Honourable mentions (because everybody else is doing it):
Read Dead Redemption 2, Assassins Creed Odyssey, Far Cry 5, Dark Souls Remastered.
God of War
I’m not that big on Souls-type games. I don’t play them often because the storyline is difficult to follow in places, I don’t really know much about my character’s history, and I don’t have an engrossing, winding narrative that branches off as I explore the world. God of War has all of this in spades, and more. The storyline is clear, and none of it is left for players to figure out because it’s laid out simply. I know everything about my character’s backstory, but I never needed to know it to begin with (because God of War’s story is told in the style of a Western, players are never made to wonder where Kratos came from and why he has wounds on his wrist). The narrative expands the more you explore the world – Kratos tells stories to his son to help him understand the world he lives in while on the boat, Mimir relates the chilling history of the thoroughly callous Norse gods as necessary, and even the environments tell you more about the universe you’re in. Visiting the other realms, learning about their histories, their inhabitants, and their wars tells you a lot about Midgard and Kratos’ desire to protect Atreus until he is ready to realise his own destiny. The Souls-inspired combat is satisfying, calling back the axe never gets old, and there’s a lot of replayability and hidden treasures to find on successive playthroughs of the game. God of War is Sony Santa Monica’s finest work, and my GOTY. This game is art. Do buy it.
Honourable mention: Marvel’s Spider-Man
Marvel’s Spider-Man deserves every high-scoring review it received because it is a wonderful game. It’s a return to the game that made the series popular on PlayStation in 2000, and every 3D mesh is masterfully crafted and every pixel perfectly painted. Slinging your way around Manhattan is always fun, walking on the street and high-fiving your fans is sweet, shit-talking your opponents with Spidey’s sharp wit is hilarious, and Mary-Jane’s role in the game is awesome because she’s not just a side character who needs to be saved. Good game. Do buy it.
Dishonourable mention: Fallout 76
When Bioshock Infinite was fresh off the shelves and reviews from critics and players were coming in, there was a common theme if you knew to look for it – players hate the idea of audiotapes to convey the main story. The audiotapes in Infinite served to flesh out the game’s story, giving you background into Booker’s history, the Lutece Twin’s origins and their entire reason for being involved in the story, and key points that told you about Elizabeth’s life and her relationship with Comstock. All hidden away on audiotapes to be found in random places. You came out at the end of it with a poor understanding of the story if you just played the main campaign and didn’t hunt for them, and it’s typical of a game studio that doesn’t want to dedicate resources to fully fleshing out their story for the players (instead of delivering a better one), sending them off instead in search of these missing pieces of the narrative just to give them something to do. Borderlands did it. Batman Arkham Asylum did it. Bioshock Infinite did it. Fallout 76 delivers all of its narrative through holotapes and recorded audio, and it’s clear that it’s set up like this to allow for Bethesda to cheaply create new story content with the same speed as asset flip games without dedicating too many resources to give players new fetch quests to complete. The game’s world feels dead, and the game’s world is dead. Bad game. Don’t buy it.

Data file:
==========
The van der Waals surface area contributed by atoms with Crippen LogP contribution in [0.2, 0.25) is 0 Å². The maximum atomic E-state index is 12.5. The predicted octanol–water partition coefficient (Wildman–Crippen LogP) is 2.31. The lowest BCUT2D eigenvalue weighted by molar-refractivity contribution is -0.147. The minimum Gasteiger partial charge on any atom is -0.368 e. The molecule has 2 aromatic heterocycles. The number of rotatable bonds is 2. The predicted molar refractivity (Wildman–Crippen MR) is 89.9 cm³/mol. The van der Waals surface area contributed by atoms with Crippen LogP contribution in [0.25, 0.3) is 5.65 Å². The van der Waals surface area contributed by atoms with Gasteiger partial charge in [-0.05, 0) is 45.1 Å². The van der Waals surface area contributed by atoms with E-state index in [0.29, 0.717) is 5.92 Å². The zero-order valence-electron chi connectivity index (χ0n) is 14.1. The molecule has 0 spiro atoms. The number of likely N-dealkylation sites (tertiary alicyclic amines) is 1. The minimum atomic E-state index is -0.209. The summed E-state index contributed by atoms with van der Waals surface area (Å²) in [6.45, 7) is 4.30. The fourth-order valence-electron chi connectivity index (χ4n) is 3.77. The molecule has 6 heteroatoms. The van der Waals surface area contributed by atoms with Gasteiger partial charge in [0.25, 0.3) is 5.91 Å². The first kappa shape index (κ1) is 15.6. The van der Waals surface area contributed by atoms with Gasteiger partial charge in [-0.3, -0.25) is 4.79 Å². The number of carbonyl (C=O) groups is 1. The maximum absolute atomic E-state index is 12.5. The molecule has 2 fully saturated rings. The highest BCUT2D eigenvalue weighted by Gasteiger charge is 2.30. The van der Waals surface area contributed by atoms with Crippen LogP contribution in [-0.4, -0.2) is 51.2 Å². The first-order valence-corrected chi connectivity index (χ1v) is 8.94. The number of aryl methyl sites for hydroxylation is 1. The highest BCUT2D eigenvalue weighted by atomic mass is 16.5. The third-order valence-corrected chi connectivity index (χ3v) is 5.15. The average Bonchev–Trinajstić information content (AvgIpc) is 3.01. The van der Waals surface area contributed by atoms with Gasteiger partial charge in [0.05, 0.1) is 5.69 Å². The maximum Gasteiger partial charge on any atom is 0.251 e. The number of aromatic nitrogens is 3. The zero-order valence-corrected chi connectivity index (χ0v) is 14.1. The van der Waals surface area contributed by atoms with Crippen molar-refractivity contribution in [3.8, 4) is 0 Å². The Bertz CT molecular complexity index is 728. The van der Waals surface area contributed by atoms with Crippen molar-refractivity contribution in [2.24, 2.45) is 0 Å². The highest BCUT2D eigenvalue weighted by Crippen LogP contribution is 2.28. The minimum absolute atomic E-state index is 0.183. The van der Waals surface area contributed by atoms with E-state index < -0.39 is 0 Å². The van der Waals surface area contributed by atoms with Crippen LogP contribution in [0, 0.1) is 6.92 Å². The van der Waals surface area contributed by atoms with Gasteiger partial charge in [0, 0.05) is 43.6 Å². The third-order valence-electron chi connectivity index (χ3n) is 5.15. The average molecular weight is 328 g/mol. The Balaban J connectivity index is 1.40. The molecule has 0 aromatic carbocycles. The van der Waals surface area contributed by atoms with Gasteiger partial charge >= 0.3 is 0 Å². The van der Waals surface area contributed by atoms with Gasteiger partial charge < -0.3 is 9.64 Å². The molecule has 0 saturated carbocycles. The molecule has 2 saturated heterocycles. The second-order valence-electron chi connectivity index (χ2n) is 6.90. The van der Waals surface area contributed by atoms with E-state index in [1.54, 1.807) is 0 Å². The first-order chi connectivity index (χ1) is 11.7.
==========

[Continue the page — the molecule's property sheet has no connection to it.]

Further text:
Forza Horizon 2
I love my pick for GOTY 2018. But I don’t know if I’m excited by it. Held up to previous game-changers through my life like Quake, Portal, and GTA IV, Forza Horizon 4 is as sedate a choice as is possible to make. But it’s also the most accomplished title I’ve played this year. Yes, there have been more enthralling games which have pushed boundaries and asked more of audiences, but if I’m looking at the game which highlighted the potential of the industry in 2018, it has to be this one. The events are lovely and all that, but show me another game which dishes up a bounty of such pointless joy as Playground Games’ latest does – ignore the icons, look past the progression systems and horrid emotes, and immerse yourself in this impeccably rendered version of the Queen’s England. The first time you venture far enough down a random river and witness the world levelling out onto a deserted beach, the mist rolling in off the sea, the sand churning under your wheels, you’re in motoring heaven.
[He only chose this because we wouldn’t let him vote for Steep. Deductions are yours to make. – Ed]